If your spouse wants to work out or start an exercise routine, cheer them on! If you share the same interests, exercise together. For example, you could ride bikes, hike, do yoga, or take long walks. Take the stairs whenever you can. Walk the dog together. Park in the parking spot furthest from the door to burn extra calories walking.


If you are fit and love exercising, you may tend to share your tips and tricks with your partner, even if they don’t ask for your help. Be careful not to act superior or like a “know-it-all.” You have to know your partner’s personality. It may be counter-productive to instruct them on how to work out or clean out the pantry and refrigerator of all unhealthy food.

You can share your best advice if you are thoughtful in offering it. You can talk about strategies that worked for you or lessons you have learned. Leave space for them to take it or leave it. If they are doing an exercise in a way that could cause injury, of course, you will want to show them the correct form so that they are not hurt.


Don’t make your partner feel bad if they miss a workout or cheat on their food consumption. Instead, encourage them that it’s okay, that it will happen, and that they can start again tomorrow.

Watch your tone and your intent. “Are you really going to eat that cookie?” is not helpful and may annoy, irritate or embarrass your partner. If they are having trouble making their workout, ask, “I realize that exercising is important to you right now. Is there anything I can do to help you fit it in this week?”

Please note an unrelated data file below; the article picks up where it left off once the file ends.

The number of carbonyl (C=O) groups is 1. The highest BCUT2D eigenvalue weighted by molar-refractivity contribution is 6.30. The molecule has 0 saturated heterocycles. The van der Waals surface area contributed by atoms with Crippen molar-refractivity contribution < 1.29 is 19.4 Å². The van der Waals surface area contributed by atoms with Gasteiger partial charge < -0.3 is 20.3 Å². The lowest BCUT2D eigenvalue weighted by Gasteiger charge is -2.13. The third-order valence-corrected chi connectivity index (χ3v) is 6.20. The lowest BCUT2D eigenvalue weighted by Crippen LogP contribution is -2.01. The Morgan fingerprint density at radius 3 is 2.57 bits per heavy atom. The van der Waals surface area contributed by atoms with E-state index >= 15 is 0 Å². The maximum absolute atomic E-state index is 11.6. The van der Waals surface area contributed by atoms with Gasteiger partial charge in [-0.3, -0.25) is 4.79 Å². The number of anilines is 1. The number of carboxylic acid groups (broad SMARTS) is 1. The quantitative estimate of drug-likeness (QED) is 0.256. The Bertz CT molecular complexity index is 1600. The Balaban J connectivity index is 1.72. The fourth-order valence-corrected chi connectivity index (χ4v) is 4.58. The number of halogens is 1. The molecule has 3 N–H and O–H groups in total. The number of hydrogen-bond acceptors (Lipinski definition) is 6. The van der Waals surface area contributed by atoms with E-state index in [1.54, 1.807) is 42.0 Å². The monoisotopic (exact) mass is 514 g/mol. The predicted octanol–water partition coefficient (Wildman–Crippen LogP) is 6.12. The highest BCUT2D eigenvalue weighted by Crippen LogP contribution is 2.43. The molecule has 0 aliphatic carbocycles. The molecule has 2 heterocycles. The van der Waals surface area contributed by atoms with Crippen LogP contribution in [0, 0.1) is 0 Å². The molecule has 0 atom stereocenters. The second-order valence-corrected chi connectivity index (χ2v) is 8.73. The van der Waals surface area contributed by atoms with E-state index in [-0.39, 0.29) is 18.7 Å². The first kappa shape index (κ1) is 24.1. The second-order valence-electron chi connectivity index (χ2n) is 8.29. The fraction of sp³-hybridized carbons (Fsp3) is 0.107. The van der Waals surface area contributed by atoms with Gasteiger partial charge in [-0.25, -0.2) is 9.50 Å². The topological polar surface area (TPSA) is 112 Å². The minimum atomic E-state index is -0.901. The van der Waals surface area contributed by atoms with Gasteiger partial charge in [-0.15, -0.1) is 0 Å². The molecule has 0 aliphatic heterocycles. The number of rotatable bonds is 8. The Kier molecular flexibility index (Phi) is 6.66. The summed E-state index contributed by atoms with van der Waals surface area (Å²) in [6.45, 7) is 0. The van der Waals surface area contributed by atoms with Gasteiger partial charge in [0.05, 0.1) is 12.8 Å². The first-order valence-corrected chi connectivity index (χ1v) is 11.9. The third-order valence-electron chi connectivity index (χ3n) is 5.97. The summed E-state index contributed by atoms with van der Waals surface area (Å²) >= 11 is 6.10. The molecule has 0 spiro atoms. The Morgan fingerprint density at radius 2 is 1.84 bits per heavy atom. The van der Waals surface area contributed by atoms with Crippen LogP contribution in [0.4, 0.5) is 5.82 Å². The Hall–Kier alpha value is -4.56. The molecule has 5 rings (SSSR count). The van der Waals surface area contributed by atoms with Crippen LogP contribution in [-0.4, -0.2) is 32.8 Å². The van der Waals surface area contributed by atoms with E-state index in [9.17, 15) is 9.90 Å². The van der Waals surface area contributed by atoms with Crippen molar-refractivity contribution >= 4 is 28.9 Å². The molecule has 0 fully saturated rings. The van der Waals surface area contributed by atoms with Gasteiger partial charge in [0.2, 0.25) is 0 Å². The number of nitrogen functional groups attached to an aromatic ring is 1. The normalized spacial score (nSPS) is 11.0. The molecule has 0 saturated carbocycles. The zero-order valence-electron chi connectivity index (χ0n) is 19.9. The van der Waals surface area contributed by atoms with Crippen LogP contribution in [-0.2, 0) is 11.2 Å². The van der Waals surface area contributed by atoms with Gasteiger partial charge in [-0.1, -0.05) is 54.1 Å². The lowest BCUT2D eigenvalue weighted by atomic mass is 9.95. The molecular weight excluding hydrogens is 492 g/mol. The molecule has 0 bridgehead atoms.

You certainly don’t want to put your partner down for how they look. It is not motivating and is always counter-productive. Instead, make it your job to celebrate the small wins and offer sincere compliments that will build their confidence.


Instead of asking, “How much weight have you lost this week?” ask, “How are you feeling?” Talk about sleep patterns and energy levels, not pounds lost or gained. If your spouse gets excited about losing weight, you will want to respond positively. You wouldn’t want to say, “That’s great! Now, let’s see if you can keep it off!”.


Lastly, don’t neglect to ask your partner what they need from you. It can be hard to know exactly what the other person wants and needs regarding support. Also, what they need at the beginning of their weight loss journey may change as they progress. However, what they need in the present moment is essential to discern, and the best way to do that is to ask! And that takes us back to the first suggestion, “Listen!”

If you want to discuss how we can help you and your relationship, don’t hesitate to contact me at [email protected] or call 866-218-1716. You may also visit our website, www.LoveRecon.org, for testimonials and information.

About the author 

Cliff Poe

Cliff Poe is Founder and Lead Coach for Recon Coaching. He and his wife, Jeani, are Master Coaches and their passion is to help individuals and couples form healthy, lasting and satisfying relationships. Cliff has a M.Div. in pastoral counseling and ministry. He enjoys writing and coaching as well as his family which includes 2 adult kids and their spouses, 6 grandchildren and a fur family composed of a Golden Retriever and a Mackerel Tabby.